Allow me to introduce you to a character from the second half of this issue – his name is Martin Eden, ‘the eponymous blue collar aspiring writer’, namesake of Jack London’s 1909 novel, and ‘London’s fictional alter ego’. Alan Morrison’s ‘biographical narrative’, ‘Brilliant Blaze’, pinpoints London’s ‘struggle of all life/Against death’, and his personification of death as ‘The “Noseless One”, the skull beneath the skin’. Penelope Shuttle addresses the subject of her poem ‘little table’, ‘in the vicinity of grief . . . In the last month of my hundred-year-old Mother’s life’, and little table speaks back: ‘love me or lose me/said the little table, going by’.
Cat Woodward’s ‘theatrical poem’ ‘William of Norwich’ is a tale of murder foregrounding multiple voices, each a party in ‘a rhetorical contest against the other’. In 1144, the body of William, aged 12, is discovered in Thorpe wood. His corpse speaks out: ‘Where have I gone?’ As does the Well (which contained the bones of 17 people; six adults, 11 children and a cat, all thought to be from the 12th/13th centuries): ‘WOWOWOW/OWOWOW WOW’. ‘The People’ speak as one; ‘Look you, in our eye,/we dast you, talk your slaver and squit.’ Joseph Ben Solomon addresses the city: ‘Leaning in, one hears the sound of minds snapping’. ‘Who’s this?/Pim pom skilly, kitten and pie’, asks his daughter Licoricia.
In the first poem of Jude Rosen’s ‘The Coroner’s Sequence’, which focusses on the Chinese government’s denial of the existence of the coronavirus, ‘Li Wenliang’ had ‘no voice’:
there is no individual or plural
– all is one and one is all –
Li Wenliang didn’t exist at all.
The second poem ‘The Rumormonger’ gives him a voice; ‘I think a healthy society should not have just one voice / Li Wenliang told Caixin’, not long before his death from Covid on 7th February 2020 aged 34.
Jessica Mookherjee’s ‘Tyburn Blossom’ is quite a character, observed roaming the streets of North London: ‘Puss in Boots on the night bus’, ‘green girl’, ‘urchin, / doxy. Cut-purse, foot-pad, felon …’ ; ‘bit-faker blabbing for a break’, ‘zipping up a no-good heart that knows/it’s somewhere under all the books she stole.’ Look out for her.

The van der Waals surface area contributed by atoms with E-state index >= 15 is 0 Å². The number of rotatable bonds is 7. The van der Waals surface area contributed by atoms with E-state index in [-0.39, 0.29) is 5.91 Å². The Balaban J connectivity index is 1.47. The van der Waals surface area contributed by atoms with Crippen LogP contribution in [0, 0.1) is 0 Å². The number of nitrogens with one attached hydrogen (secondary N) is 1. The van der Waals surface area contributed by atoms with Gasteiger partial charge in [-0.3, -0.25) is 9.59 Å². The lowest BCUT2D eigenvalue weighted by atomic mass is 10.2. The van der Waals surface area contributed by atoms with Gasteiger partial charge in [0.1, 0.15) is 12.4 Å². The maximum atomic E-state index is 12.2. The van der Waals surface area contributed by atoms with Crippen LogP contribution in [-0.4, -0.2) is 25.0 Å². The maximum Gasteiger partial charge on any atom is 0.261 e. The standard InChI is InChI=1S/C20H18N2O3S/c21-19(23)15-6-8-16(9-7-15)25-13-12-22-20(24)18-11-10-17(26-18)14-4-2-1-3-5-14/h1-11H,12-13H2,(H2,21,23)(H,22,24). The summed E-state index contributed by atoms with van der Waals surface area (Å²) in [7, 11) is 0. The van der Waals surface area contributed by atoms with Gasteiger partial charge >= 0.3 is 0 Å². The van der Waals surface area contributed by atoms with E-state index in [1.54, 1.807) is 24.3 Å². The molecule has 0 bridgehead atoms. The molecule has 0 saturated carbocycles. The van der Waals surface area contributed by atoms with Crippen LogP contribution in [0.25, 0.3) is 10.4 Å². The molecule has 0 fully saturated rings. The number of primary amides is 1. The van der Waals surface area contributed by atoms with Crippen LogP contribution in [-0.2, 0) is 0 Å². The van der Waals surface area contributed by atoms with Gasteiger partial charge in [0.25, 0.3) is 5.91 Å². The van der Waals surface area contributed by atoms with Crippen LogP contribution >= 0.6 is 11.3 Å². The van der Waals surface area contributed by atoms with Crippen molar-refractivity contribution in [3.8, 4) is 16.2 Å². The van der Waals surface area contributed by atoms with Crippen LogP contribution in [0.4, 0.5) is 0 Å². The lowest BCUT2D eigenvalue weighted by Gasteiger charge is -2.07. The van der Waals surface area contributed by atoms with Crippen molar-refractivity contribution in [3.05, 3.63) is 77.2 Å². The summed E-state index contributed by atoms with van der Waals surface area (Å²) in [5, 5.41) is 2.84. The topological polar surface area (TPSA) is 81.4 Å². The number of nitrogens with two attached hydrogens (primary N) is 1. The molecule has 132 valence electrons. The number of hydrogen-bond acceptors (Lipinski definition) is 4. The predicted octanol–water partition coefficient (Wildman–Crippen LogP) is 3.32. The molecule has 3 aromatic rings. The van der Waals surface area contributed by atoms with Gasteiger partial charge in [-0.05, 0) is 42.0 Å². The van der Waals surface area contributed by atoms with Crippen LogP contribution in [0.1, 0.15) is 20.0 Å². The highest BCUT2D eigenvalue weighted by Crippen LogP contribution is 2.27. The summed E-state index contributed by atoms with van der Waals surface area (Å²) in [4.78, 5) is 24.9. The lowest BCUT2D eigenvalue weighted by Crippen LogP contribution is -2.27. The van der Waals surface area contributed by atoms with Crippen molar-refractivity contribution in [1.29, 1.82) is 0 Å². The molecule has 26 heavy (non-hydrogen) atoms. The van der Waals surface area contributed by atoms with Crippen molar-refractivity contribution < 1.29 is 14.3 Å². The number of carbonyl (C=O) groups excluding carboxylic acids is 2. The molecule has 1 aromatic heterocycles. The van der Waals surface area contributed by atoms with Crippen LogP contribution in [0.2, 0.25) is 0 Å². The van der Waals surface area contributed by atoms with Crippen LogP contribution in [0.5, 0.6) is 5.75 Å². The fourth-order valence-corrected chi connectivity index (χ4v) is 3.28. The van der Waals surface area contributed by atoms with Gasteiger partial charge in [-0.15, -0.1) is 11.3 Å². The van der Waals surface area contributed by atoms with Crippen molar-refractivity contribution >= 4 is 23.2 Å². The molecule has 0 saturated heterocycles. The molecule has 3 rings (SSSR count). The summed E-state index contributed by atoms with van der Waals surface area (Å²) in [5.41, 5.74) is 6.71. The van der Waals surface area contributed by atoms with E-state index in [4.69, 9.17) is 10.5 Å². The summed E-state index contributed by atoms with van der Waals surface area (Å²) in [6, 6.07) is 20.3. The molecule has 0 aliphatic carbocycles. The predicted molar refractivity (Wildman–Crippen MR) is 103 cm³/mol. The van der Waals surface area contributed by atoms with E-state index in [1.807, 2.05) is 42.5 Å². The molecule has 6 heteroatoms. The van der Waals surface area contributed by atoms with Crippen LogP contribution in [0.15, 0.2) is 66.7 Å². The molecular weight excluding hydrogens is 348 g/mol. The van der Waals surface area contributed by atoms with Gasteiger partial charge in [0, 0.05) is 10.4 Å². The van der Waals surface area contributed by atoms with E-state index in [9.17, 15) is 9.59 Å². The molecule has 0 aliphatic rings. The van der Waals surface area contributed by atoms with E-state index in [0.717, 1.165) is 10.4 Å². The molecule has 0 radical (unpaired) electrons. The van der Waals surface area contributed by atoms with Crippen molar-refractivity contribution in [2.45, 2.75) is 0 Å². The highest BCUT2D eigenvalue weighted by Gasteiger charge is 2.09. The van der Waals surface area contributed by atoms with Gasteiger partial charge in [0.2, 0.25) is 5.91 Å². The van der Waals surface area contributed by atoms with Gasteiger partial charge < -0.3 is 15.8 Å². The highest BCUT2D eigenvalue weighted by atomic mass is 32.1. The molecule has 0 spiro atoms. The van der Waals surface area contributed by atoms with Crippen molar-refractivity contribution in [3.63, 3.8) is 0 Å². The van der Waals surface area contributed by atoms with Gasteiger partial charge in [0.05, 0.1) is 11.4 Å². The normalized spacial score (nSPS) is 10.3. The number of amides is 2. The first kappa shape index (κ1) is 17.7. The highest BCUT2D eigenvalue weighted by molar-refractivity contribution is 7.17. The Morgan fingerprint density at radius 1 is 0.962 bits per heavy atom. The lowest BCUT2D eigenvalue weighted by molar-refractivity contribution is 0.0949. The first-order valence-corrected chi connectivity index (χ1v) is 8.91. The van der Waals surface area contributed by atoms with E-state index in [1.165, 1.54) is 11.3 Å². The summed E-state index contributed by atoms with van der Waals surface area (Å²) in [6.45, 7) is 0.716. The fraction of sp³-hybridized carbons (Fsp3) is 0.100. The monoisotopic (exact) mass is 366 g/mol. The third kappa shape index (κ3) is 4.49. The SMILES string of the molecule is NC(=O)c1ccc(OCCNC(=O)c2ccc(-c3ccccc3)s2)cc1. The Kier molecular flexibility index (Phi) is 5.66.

Maitreyabandhu speaks with no assumed persona, allowing ‘flashbacks and flashforwards’ to enter his poem ‘The Commonplace Book’. ‘Themes emerged, along with key motifs’; ‘characters took on a life of their own’ – family members, Basho, Sangharakshita – then, ‘Soon enough, I was including at least one fictional character.’
In Hildred Crill’s ‘Stockholm Streams’ the ‘I’ is immersed in land and language: ‘I try my awkward best to form sounds that summon earlier English as it was before the Great Vowel Shift.’ ‘What encases the voice and grasps it sent back?’, ‘Words rise /I see them.’ In ‘Mappa Mundi’, Lynne Foote, ‘Blown into birth’, for whom ‘the world is upside down’ exposes the inner voice as it channels Theodore Roethke’s villanelle ‘The Waking’ : ‘I take my waking slow,/travel where I need to go’ whilst attempting to ‘grasp this flawed and various world by its root.’ Frances Presley voices her own experience of walking across East Anglia in her poem ‘Black Fens Viral’: ‘I am filled with bliss to see cloud shadows brush across the dark soil and I am filled with a bliss longing before the field and its animated shadows’; ‘I like to see where I am going says the birder.’
Whilst writing ‘Meaning’, says Javy Awan, ‘The subject kept coming around to the writing side for an over-the-shoulder look-see, cheerfully suggesting alterations, enhancements […] muttered, pretending to be out of earshot and otherwise engaged…’
The curtains have parted – we hope you will enjoy the show!